Rory Burns bats against New Zealand
Rory Burns took immense satisfaction from crowning his England recall with a battling century in front of his wife and baby daughter on the penultimate day of the first Test against New Zealand at Lord’s.
Burns, who was dropped midway through the India tour last winter after a run of low scores, showed admirable resolve after Tim Southee’s three-wicket burst swung the momentum in the tourists’ favour on the fourth morning.
England’s overnight position of 111 for two became 140 for six and while Burns batted at a glacial pace for much of the day, he anchored the innings impressively with 132 in England’s 275 all out in response to New Zealand’s 378.
Burns was last man out after nicking off to Southee, who finished with six for 43 in 25.1 exemplary overs, before the Black Caps swelled their advantage to 165 after closing on 62 for two in their second dig.
Burns has endured an up-and-down winter – while he celebrated the birth of his first child in January, he lost his place in the England side and had an unseemly Twitter spat with 2017 Women’s World Cup winner Alex Hartley – but he was delighted to start his summer off with a third Test ton in front of his young family.
“My wife and Cora were here, so it was pretty special to get a hundred in front of them – not that she’ll remember it, mind, but I will, so that’s a nice thing,” said Burns.
“Getting dropped is not a nice thing and then being able to take the next opportunity that you get given is. It’s always nice to contribute.
“To contribute, from a personal standpoint, to the team is ideally what you want to do. We needed those runs so it was nice to do it.”
Burns, who has averaged 61.55 in this season’s LV= Insurance County Championship, was given a major let-off on 77 when BJ Watling missed a simple stumping chance after the batsman had advanced down the track to Mitchell Santner.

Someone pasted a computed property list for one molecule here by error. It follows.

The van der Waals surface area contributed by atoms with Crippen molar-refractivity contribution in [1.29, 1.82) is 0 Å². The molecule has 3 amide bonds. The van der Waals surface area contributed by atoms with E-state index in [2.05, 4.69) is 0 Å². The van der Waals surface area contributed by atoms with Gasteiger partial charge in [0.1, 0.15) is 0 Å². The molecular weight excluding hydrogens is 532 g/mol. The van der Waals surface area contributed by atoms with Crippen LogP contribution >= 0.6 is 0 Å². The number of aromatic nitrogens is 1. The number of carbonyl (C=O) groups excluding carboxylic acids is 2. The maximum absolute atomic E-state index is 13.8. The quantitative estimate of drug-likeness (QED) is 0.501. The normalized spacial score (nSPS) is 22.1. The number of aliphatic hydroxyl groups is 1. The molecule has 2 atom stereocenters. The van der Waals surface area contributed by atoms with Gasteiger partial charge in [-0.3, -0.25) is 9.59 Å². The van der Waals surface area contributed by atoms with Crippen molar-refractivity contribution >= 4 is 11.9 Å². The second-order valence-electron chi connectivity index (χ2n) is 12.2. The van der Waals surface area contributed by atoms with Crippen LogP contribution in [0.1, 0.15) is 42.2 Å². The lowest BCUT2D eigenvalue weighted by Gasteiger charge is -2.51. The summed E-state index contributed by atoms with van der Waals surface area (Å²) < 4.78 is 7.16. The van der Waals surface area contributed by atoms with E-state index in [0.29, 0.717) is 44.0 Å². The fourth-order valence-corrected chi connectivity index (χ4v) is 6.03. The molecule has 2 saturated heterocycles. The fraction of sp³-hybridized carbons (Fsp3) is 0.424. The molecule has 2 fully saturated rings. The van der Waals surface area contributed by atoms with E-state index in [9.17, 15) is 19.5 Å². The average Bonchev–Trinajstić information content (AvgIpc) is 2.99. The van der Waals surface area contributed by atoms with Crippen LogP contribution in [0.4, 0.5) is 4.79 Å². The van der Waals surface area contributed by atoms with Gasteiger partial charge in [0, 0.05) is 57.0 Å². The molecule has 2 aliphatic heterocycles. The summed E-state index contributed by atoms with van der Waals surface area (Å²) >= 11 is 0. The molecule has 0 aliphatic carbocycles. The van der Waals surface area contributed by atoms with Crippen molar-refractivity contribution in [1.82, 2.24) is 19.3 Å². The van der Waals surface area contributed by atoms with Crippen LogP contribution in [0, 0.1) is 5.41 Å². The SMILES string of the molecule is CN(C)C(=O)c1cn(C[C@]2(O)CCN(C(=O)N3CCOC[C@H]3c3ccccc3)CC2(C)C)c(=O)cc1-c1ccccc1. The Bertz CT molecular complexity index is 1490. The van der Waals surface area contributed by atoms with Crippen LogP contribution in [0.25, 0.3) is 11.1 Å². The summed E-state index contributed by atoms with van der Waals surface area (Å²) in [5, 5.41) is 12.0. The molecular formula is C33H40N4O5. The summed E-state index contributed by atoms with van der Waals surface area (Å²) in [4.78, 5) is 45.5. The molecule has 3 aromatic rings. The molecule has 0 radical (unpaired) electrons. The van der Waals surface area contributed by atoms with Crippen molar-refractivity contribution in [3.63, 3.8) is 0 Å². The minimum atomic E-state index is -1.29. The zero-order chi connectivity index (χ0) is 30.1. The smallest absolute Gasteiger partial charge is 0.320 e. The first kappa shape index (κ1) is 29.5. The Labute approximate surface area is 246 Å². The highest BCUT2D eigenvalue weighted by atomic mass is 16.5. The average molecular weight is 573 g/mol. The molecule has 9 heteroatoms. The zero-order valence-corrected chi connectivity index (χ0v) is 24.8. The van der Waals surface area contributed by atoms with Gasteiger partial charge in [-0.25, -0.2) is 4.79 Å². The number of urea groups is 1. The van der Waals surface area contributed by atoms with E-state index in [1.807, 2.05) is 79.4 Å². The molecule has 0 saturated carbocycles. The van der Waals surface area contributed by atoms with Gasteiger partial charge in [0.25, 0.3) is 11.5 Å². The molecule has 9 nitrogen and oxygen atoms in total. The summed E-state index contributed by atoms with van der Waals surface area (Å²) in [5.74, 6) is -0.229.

He had another reprieve on 88 when Southee spilled a routine catch at slip after Wagner had found a bit of extra bounce to surprise Burns, who revealed at the close of play he rarely felt comfortable at the crease.
“It was just a rhythm thing, I found it quite difficult to get into a rhythm and that’s probably from the way they bowled – they tried to dry me up quite a lot and bowl at other guys in the order,” said Burns.
“I try to stay pretty consistent as an individual. I got back to Surrey and worked hard. It was good to get some scores and some form there. It’s basically just trying to stay consistent and do my thing.”
A washout on day three seemed to hinder both sides’ chances of winning the first Test of this two-match series but England face the probability of having to bat for a draw on Sunday.
“I think New Zealand are probably slightly ahead in the game,” added Burns. “The third innings is always a tricky one for them to try to pace, to try to push a positive result, obviously running out a little bit of time.
“But having said that they’re just edging it at the minute.”
While Southee believes New Zealand would have relished being the position they are in at the start of day four, he acknowledged England’s fightback, led by Burns, has made the Kiwis’ push for victory a bit harder.
“If we’d have turned up at the start of the day and told we were going to walk off with the position we’re in now we’d have been pretty happy,” said Southee. “But the England side don’t just roll over.
“It’s always great to turn up on day five of a Test match with all three results still possible. Who knows what may happen but it’s great to be in a position where we can push on with all three results still possible.”
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